Rebuilding the Rockaways After Hurricane Sandy: The Damage
The Devastating Impact of Sandy
The high winds and heavy tidal surge generated by Hurricane Sandy effectively destroyed hundreds of feet of the line mainline connection to the Rockaway Peninsula, leaving 35,000-daily customers without a direct rail link to Howard Beach.
The Rockaway Flats rail line damaged by Hurricane Sandy carries over 30,000 riders per day between the Howard Beach Section of Queens and the Barrier Island known as the Rockaway’s. The damage starts south of Howard Beach station/North Channel bridge extending to the Hammels Wye station/ South channel bridge approximately 3.6 miles. The rail system consists of two tracks the entire distance with a third test track approximately two miles long. The tracks are built on a 70 foot wide fenced strip of land crossing the middle of Jamaica Bay. The tracks are bound on the Eastern edge by the bay, with a good distance of the western edge bound by a freshwater pond within the Jamaica Bay Wildlife Refuge.
During the storm, a tidal surge covered this seventy foot wide strip of railroad track with over four feet of water. Fencing was destroyed; track washout occurred throughout, and at two locations the strip of land was breached connecting the fresh water pond with Jamaica Bay. The receding tide left over 40 boats, docks, logs, oil tanks, foam and thousands of tons of debris trapped on the tracks between the two fence lines. Track ballast, crushed rock, washed out from under and around the railroad ties for thousands of feet. Numerous areas had holes beneath the railroad track of three feet or more where all the ballast stone was displaced. Other areas were completely buried in this same stone.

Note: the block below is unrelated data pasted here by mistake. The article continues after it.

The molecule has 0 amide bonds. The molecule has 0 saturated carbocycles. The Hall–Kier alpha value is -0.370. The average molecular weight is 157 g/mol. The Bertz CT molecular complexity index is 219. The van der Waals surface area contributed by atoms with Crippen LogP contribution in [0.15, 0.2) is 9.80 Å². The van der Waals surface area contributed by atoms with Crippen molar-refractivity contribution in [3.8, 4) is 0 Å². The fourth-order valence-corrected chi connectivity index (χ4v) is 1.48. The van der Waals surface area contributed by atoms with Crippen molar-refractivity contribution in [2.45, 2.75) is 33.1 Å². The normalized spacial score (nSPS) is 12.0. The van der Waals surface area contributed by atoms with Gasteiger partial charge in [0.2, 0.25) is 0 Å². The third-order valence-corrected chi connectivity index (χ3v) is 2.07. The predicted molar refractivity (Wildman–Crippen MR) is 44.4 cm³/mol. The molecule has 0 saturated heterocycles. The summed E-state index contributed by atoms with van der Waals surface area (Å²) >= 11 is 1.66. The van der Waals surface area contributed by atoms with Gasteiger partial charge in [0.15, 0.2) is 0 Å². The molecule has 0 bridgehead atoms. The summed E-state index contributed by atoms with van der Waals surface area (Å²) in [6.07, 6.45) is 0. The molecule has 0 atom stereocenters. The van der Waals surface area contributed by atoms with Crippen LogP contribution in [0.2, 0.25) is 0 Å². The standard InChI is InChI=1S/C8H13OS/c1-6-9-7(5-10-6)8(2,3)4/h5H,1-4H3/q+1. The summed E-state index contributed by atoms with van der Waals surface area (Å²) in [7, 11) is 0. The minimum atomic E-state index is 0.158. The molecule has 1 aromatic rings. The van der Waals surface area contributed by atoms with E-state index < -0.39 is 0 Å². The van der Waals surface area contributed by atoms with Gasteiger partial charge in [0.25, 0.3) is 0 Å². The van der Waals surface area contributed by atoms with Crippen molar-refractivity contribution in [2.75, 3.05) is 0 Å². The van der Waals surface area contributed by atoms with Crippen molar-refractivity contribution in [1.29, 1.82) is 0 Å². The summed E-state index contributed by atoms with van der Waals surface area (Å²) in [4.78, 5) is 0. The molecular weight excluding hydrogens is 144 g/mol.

The two fence lines protecting the rail line from the public were bent over, filled with debris and destroyed. The fence line on the east edge of the property landed on the signal messenger systems, the pole bent over with the weight of the water and debris. Signal cables were ripped off of the messenger wires and were strewn on the tracks. Several areas of damaged cable were noted. The entire signal system was underwater requiring replacement and rehabilitation.
MTA NYC Transit is coordinating closely with the NYS Department of Environmental Conservation and the National Wildlife Refuge on how best to take remedial action to stabilize the structure and minimize further erosion and begin clean-up efforts. Both of these actions require significant work because the tidal surge not only undermined the track structure for long lengths, but also created totally new tidal estuaries between the two bays on either side of the structure.
Damage Assessment and Plans to Rebuild
The reconstruction will be a tremendous undertaking, requiring months of planning and labor, but please know that we are committed to rebuilding and resuming service as it operated before Sandy hit our shores.
Work Underway to Restore Service
We have already begun repairing mainline track, signals and electrical components as well as every station along the Rockaway Peninsula from Far Rockaway to Rockaway Park.
Our Pledge to You
Before Sandy's arrival, we safely evacuated customers, and secured equipment to weather the storm, and with the intention of bringing service back as soon as we were safely able to do so. Taking into account the breadth of our service area as a whole, we've been able to accomplish a lot. After Sandy, we worked to bring bus and subway service back as swiftly as possible. These efforts are continuing, and for the most part, we are running close to normal subway service. But we realize until we resume full service, your commute will be longer. We appreciate your patience as we work to restore service.
You have our commitment—we will rebuild.
- Google Translate